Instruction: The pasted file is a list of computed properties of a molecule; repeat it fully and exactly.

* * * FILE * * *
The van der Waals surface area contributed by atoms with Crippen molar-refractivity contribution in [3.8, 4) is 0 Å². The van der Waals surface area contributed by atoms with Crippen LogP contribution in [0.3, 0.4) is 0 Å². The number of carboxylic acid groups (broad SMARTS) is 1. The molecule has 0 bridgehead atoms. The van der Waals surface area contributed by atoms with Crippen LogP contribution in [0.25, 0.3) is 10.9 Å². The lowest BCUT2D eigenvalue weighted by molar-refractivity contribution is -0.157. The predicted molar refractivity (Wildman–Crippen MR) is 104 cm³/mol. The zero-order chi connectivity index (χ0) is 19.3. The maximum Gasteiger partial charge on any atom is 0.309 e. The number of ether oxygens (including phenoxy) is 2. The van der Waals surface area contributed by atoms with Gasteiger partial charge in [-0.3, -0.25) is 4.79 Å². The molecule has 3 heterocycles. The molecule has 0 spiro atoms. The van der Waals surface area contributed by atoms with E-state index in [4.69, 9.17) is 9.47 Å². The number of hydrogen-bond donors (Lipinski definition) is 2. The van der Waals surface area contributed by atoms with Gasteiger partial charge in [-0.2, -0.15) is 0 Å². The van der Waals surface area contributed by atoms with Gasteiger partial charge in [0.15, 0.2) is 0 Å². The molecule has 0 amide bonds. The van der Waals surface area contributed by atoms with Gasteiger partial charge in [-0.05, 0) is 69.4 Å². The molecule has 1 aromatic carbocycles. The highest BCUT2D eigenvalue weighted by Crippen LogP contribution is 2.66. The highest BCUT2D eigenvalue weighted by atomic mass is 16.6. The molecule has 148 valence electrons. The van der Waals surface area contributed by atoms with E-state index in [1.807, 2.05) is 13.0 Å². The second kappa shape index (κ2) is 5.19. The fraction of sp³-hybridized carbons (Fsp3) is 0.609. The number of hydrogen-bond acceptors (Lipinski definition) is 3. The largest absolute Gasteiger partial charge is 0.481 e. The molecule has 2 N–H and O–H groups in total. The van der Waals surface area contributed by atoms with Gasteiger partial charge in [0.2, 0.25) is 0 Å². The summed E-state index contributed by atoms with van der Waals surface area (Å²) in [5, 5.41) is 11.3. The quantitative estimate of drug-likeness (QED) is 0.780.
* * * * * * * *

The van der Waals surface area contributed by atoms with Crippen molar-refractivity contribution in [3.8, 4) is 0 Å². The van der Waals surface area contributed by atoms with Crippen LogP contribution in [0.3, 0.4) is 0 Å². The number of carboxylic acid groups (broad SMARTS) is 1. The molecule has 0 bridgehead atoms. The van der Waals surface area contributed by atoms with Crippen LogP contribution in [0.25, 0.3) is 10.9 Å². The lowest BCUT2D eigenvalue weighted by molar-refractivity contribution is -0.157. The predicted molar refractivity (Wildman–Crippen MR) is 104 cm³/mol. The zero-order chi connectivity index (χ0) is 19.3. The maximum Gasteiger partial charge on any atom is 0.309 e. The number of ether oxygens (including phenoxy) is 2. The van der Waals surface area contributed by atoms with Gasteiger partial charge in [-0.3, -0.25) is 4.79 Å². The molecule has 3 heterocycles. The molecule has 0 spiro atoms. The van der Waals surface area contributed by atoms with E-state index in [4.69, 9.17) is 9.47 Å². The number of hydrogen-bond donors (Lipinski definition) is 2. The van der Waals surface area contributed by atoms with Gasteiger partial charge in [-0.2, -0.15) is 0 Å². The van der Waals surface area contributed by atoms with Gasteiger partial charge in [0.15, 0.2) is 0 Å². The molecule has 0 amide bonds. The van der Waals surface area contributed by atoms with Gasteiger partial charge in [-0.05, 0) is 69.4 Å². The molecule has 1 aromatic carbocycles. The highest BCUT2D eigenvalue weighted by Crippen LogP contribution is 2.66. The highest BCUT2D eigenvalue weighted by atomic mass is 16.6. The molecule has 148 valence electrons. The van der Waals surface area contributed by atoms with E-state index in [1.807, 2.05) is 13.0 Å². The second kappa shape index (κ2) is 5.19. The fraction of sp³-hybridized carbons (Fsp3) is 0.609. The number of hydrogen-bond acceptors (Lipinski definition) is 3. The largest absolute Gasteiger partial charge is 0.481 e. The molecule has 2 N–H and O–H groups in total. The van der Waals surface area contributed by atoms with Gasteiger partial charge in [0.2, 0.25) is 0 Å². The summed E-state index contributed by atoms with van der Waals surface area (Å²) in [5, 5.41) is 11.3. The quantitative estimate of drug-likeness (QED) is 0.780.